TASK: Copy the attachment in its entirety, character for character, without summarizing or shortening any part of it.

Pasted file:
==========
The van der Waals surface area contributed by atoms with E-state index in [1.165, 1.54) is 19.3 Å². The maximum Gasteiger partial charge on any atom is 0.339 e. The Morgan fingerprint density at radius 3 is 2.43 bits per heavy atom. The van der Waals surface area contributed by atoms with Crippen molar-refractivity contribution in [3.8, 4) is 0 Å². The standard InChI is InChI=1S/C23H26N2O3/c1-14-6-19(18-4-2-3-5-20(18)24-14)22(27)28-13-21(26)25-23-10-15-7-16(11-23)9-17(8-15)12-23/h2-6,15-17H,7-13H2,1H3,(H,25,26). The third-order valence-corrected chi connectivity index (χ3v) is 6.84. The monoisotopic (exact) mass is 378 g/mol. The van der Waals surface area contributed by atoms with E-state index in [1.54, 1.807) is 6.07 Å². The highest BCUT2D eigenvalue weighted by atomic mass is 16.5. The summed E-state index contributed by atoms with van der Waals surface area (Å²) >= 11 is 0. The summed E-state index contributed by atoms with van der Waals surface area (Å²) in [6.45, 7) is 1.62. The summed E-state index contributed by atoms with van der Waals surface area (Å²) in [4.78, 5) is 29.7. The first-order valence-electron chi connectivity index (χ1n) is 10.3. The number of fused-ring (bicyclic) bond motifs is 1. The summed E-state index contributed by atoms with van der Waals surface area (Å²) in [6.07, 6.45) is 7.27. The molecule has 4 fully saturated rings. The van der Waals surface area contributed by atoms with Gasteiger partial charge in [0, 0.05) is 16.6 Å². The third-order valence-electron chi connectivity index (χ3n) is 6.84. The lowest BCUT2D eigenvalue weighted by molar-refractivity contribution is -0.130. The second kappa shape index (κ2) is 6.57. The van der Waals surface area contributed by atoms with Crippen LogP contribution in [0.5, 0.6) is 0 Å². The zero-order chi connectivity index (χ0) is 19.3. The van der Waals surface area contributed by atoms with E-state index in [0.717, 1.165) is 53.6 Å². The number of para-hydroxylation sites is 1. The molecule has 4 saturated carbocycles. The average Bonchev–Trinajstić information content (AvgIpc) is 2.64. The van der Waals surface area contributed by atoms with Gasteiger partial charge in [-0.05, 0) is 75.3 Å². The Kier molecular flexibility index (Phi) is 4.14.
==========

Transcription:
The van der Waals surface area contributed by atoms with E-state index in [1.165, 1.54) is 19.3 Å². The maximum Gasteiger partial charge on any atom is 0.339 e. The Morgan fingerprint density at radius 3 is 2.43 bits per heavy atom. The van der Waals surface area contributed by atoms with Crippen molar-refractivity contribution in [3.8, 4) is 0 Å². The standard InChI is InChI=1S/C23H26N2O3/c1-14-6-19(18-4-2-3-5-20(18)24-14)22(27)28-13-21(26)25-23-10-15-7-16(11-23)9-17(8-15)12-23/h2-6,15-17H,7-13H2,1H3,(H,25,26). The third-order valence-corrected chi connectivity index (χ3v) is 6.84. The monoisotopic (exact) mass is 378 g/mol. The van der Waals surface area contributed by atoms with E-state index in [1.54, 1.807) is 6.07 Å². The highest BCUT2D eigenvalue weighted by atomic mass is 16.5. The summed E-state index contributed by atoms with van der Waals surface area (Å²) >= 11 is 0. The summed E-state index contributed by atoms with van der Waals surface area (Å²) in [6.45, 7) is 1.62. The summed E-state index contributed by atoms with van der Waals surface area (Å²) in [4.78, 5) is 29.7. The first-order valence-electron chi connectivity index (χ1n) is 10.3. The number of fused-ring (bicyclic) bond motifs is 1. The summed E-state index contributed by atoms with van der Waals surface area (Å²) in [6.07, 6.45) is 7.27. The molecule has 4 fully saturated rings. The van der Waals surface area contributed by atoms with Gasteiger partial charge in [0, 0.05) is 16.6 Å². The third-order valence-electron chi connectivity index (χ3n) is 6.84. The lowest BCUT2D eigenvalue weighted by molar-refractivity contribution is -0.130. The second kappa shape index (κ2) is 6.57. The van der Waals surface area contributed by atoms with Crippen LogP contribution in [0.5, 0.6) is 0 Å². The zero-order chi connectivity index (χ0) is 19.3. The van der Waals surface area contributed by atoms with E-state index in [0.717, 1.165) is 53.6 Å². The number of para-hydroxylation sites is 1. The molecule has 4 saturated carbocycles. The average Bonchev–Trinajstić information content (AvgIpc) is 2.64. The van der Waals surface area contributed by atoms with Gasteiger partial charge in [-0.05, 0) is 75.3 Å². The Kier molecular flexibility index (Phi) is 4.14.